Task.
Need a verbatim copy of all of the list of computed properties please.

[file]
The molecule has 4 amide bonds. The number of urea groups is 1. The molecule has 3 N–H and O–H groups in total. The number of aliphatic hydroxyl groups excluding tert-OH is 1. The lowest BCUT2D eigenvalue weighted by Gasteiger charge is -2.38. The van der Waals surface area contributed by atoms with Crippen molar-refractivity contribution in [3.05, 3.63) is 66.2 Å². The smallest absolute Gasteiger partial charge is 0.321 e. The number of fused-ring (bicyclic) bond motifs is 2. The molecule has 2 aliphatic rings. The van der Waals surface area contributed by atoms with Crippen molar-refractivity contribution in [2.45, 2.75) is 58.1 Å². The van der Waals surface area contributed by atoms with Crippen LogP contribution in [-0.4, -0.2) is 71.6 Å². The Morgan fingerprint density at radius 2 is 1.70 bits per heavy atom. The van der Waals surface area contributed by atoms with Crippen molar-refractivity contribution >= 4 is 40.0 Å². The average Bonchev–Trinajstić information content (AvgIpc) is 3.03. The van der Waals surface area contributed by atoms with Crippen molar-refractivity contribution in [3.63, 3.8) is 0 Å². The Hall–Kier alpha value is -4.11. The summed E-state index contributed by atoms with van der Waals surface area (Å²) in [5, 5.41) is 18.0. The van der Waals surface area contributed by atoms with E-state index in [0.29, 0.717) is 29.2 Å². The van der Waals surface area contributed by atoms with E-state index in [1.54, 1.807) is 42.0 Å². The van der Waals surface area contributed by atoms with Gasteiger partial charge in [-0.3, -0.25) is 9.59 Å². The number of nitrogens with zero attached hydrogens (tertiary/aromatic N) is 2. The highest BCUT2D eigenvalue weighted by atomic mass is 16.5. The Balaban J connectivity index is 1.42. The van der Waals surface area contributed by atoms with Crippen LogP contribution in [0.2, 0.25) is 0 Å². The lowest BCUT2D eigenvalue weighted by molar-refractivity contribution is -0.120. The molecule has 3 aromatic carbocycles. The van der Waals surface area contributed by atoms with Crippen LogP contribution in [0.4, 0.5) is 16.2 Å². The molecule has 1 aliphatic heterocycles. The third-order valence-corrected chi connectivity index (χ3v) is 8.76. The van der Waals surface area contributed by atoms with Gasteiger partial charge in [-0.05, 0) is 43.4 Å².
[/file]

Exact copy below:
The molecule has 4 amide bonds. The number of urea groups is 1. The molecule has 3 N–H and O–H groups in total. The number of aliphatic hydroxyl groups excluding tert-OH is 1. The lowest BCUT2D eigenvalue weighted by Gasteiger charge is -2.38. The van der Waals surface area contributed by atoms with Crippen molar-refractivity contribution in [3.05, 3.63) is 66.2 Å². The smallest absolute Gasteiger partial charge is 0.321 e. The number of fused-ring (bicyclic) bond motifs is 2. The molecule has 2 aliphatic rings. The van der Waals surface area contributed by atoms with Crippen molar-refractivity contribution in [2.45, 2.75) is 58.1 Å². The van der Waals surface area contributed by atoms with Crippen LogP contribution in [-0.4, -0.2) is 71.6 Å². The Morgan fingerprint density at radius 2 is 1.70 bits per heavy atom. The van der Waals surface area contributed by atoms with Crippen molar-refractivity contribution >= 4 is 40.0 Å². The average Bonchev–Trinajstić information content (AvgIpc) is 3.03. The van der Waals surface area contributed by atoms with Crippen molar-refractivity contribution in [3.63, 3.8) is 0 Å². The Hall–Kier alpha value is -4.11. The summed E-state index contributed by atoms with van der Waals surface area (Å²) in [5, 5.41) is 18.0. The van der Waals surface area contributed by atoms with E-state index in [0.29, 0.717) is 29.2 Å². The van der Waals surface area contributed by atoms with E-state index in [1.54, 1.807) is 42.0 Å². The van der Waals surface area contributed by atoms with Gasteiger partial charge in [-0.3, -0.25) is 9.59 Å². The number of nitrogens with zero attached hydrogens (tertiary/aromatic N) is 2. The highest BCUT2D eigenvalue weighted by atomic mass is 16.5. The Balaban J connectivity index is 1.42. The van der Waals surface area contributed by atoms with Crippen LogP contribution in [0.2, 0.25) is 0 Å². The lowest BCUT2D eigenvalue weighted by molar-refractivity contribution is -0.120. The molecule has 3 aromatic carbocycles. The van der Waals surface area contributed by atoms with Crippen LogP contribution in [0.4, 0.5) is 16.2 Å². The molecule has 1 aliphatic heterocycles. The third-order valence-corrected chi connectivity index (χ3v) is 8.76. The van der Waals surface area contributed by atoms with Gasteiger partial charge in [-0.05, 0) is 43.4 Å².